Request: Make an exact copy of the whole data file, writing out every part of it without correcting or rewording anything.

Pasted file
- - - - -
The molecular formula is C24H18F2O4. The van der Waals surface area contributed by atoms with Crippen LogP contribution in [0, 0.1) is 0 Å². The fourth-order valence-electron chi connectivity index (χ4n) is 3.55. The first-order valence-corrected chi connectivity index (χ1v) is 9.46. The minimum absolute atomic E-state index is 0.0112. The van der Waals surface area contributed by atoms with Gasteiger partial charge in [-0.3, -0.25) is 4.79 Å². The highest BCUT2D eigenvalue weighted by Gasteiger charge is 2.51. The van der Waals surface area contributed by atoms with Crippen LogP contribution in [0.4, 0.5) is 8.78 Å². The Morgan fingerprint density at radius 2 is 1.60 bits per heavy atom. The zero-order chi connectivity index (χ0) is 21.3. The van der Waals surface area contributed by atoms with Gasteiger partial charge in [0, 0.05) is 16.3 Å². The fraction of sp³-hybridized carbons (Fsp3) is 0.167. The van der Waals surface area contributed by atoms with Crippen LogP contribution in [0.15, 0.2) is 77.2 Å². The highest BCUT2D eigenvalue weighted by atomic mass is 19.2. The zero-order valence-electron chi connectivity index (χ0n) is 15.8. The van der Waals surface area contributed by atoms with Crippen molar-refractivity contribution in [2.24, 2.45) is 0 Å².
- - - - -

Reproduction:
The molecular formula is C24H18F2O4. The van der Waals surface area contributed by atoms with Crippen LogP contribution in [0, 0.1) is 0 Å². The fourth-order valence-electron chi connectivity index (χ4n) is 3.55. The first-order valence-corrected chi connectivity index (χ1v) is 9.46. The minimum absolute atomic E-state index is 0.0112. The van der Waals surface area contributed by atoms with Gasteiger partial charge in [-0.3, -0.25) is 4.79 Å². The highest BCUT2D eigenvalue weighted by Gasteiger charge is 2.51. The van der Waals surface area contributed by atoms with Crippen LogP contribution in [0.4, 0.5) is 8.78 Å². The Morgan fingerprint density at radius 2 is 1.60 bits per heavy atom. The zero-order chi connectivity index (χ0) is 21.3. The van der Waals surface area contributed by atoms with Gasteiger partial charge in [0, 0.05) is 16.3 Å². The fraction of sp³-hybridized carbons (Fsp3) is 0.167. The van der Waals surface area contributed by atoms with Crippen LogP contribution in [0.15, 0.2) is 77.2 Å². The highest BCUT2D eigenvalue weighted by atomic mass is 19.2. The zero-order valence-electron chi connectivity index (χ0n) is 15.8. The van der Waals surface area contributed by atoms with Crippen molar-refractivity contribution in [2.24, 2.45) is 0 Å².